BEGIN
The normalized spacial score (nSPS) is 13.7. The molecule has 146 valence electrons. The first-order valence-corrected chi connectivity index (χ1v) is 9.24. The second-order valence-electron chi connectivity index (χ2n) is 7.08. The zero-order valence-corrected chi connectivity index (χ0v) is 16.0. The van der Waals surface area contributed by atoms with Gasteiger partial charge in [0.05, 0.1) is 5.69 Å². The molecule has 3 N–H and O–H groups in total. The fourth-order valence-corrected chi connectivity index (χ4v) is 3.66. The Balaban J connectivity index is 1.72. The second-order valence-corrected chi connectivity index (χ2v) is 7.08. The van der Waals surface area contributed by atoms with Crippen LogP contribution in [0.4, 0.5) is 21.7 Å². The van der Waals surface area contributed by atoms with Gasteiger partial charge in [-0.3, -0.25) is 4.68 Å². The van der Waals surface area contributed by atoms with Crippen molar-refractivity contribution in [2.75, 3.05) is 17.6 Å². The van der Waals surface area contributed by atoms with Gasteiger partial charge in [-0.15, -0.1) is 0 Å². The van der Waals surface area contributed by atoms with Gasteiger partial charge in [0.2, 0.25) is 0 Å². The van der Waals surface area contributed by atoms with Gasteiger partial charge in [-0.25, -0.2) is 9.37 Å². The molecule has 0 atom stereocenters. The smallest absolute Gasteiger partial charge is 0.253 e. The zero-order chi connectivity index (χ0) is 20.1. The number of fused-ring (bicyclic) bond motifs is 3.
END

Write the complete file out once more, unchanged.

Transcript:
The normalized spacial score (nSPS) is 13.7. The molecule has 146 valence electrons. The first-order valence-corrected chi connectivity index (χ1v) is 9.24. The second-order valence-electron chi connectivity index (χ2n) is 7.08. The zero-order valence-corrected chi connectivity index (χ0v) is 16.0. The van der Waals surface area contributed by atoms with Gasteiger partial charge in [0.05, 0.1) is 5.69 Å². The molecule has 3 N–H and O–H groups in total. The fourth-order valence-corrected chi connectivity index (χ4v) is 3.66. The Balaban J connectivity index is 1.72. The second-order valence-corrected chi connectivity index (χ2v) is 7.08. The van der Waals surface area contributed by atoms with Crippen LogP contribution in [0.4, 0.5) is 21.7 Å². The van der Waals surface area contributed by atoms with Gasteiger partial charge in [-0.3, -0.25) is 4.68 Å². The van der Waals surface area contributed by atoms with Crippen molar-refractivity contribution in [2.75, 3.05) is 17.6 Å². The van der Waals surface area contributed by atoms with Gasteiger partial charge in [-0.15, -0.1) is 0 Å². The van der Waals surface area contributed by atoms with Gasteiger partial charge in [0.2, 0.25) is 0 Å². The van der Waals surface area contributed by atoms with Gasteiger partial charge in [-0.25, -0.2) is 9.37 Å². The molecule has 0 atom stereocenters. The smallest absolute Gasteiger partial charge is 0.253 e. The zero-order chi connectivity index (χ0) is 20.1. The number of fused-ring (bicyclic) bond motifs is 3.